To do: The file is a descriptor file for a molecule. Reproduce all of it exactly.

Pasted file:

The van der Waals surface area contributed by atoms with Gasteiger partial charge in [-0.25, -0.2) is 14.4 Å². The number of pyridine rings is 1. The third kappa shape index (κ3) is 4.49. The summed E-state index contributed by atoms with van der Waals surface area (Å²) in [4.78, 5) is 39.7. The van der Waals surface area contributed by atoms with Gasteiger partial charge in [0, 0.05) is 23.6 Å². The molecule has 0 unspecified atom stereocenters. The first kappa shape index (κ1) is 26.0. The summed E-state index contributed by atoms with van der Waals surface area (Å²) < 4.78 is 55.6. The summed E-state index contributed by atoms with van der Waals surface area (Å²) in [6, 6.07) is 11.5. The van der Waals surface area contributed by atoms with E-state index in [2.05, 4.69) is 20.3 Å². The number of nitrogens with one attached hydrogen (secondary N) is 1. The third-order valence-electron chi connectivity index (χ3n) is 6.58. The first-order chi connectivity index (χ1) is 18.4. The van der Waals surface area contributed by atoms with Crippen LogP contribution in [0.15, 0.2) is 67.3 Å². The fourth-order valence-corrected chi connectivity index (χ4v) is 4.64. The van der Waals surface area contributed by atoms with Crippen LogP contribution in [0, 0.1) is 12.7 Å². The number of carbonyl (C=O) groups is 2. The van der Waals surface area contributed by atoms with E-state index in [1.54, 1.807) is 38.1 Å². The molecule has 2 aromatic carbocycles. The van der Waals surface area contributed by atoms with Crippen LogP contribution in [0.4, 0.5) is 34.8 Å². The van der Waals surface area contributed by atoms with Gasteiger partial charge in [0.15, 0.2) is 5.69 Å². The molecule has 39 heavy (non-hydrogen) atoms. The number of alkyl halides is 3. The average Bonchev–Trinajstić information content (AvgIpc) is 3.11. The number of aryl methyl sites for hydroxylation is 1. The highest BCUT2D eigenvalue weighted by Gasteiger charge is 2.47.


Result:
The van der Waals surface area contributed by atoms with Gasteiger partial charge in [-0.25, -0.2) is 14.4 Å². The number of pyridine rings is 1. The third kappa shape index (κ3) is 4.49. The summed E-state index contributed by atoms with van der Waals surface area (Å²) in [4.78, 5) is 39.7. The van der Waals surface area contributed by atoms with Gasteiger partial charge in [0, 0.05) is 23.6 Å². The molecule has 0 unspecified atom stereocenters. The first kappa shape index (κ1) is 26.0. The summed E-state index contributed by atoms with van der Waals surface area (Å²) < 4.78 is 55.6. The summed E-state index contributed by atoms with van der Waals surface area (Å²) in [6, 6.07) is 11.5. The van der Waals surface area contributed by atoms with E-state index in [2.05, 4.69) is 20.3 Å². The number of nitrogens with one attached hydrogen (secondary N) is 1. The third-order valence-electron chi connectivity index (χ3n) is 6.58. The first-order chi connectivity index (χ1) is 18.4. The van der Waals surface area contributed by atoms with Crippen LogP contribution in [0.15, 0.2) is 67.3 Å². The fourth-order valence-corrected chi connectivity index (χ4v) is 4.64. The van der Waals surface area contributed by atoms with Crippen LogP contribution in [0, 0.1) is 12.7 Å². The number of carbonyl (C=O) groups is 2. The van der Waals surface area contributed by atoms with E-state index in [1.54, 1.807) is 38.1 Å². The molecule has 2 aromatic carbocycles. The van der Waals surface area contributed by atoms with Crippen LogP contribution in [0.4, 0.5) is 34.8 Å². The van der Waals surface area contributed by atoms with Gasteiger partial charge in [0.15, 0.2) is 5.69 Å². The molecule has 39 heavy (non-hydrogen) atoms. The number of alkyl halides is 3. The average Bonchev–Trinajstić information content (AvgIpc) is 3.11. The number of aryl methyl sites for hydroxylation is 1. The highest BCUT2D eigenvalue weighted by Gasteiger charge is 2.47.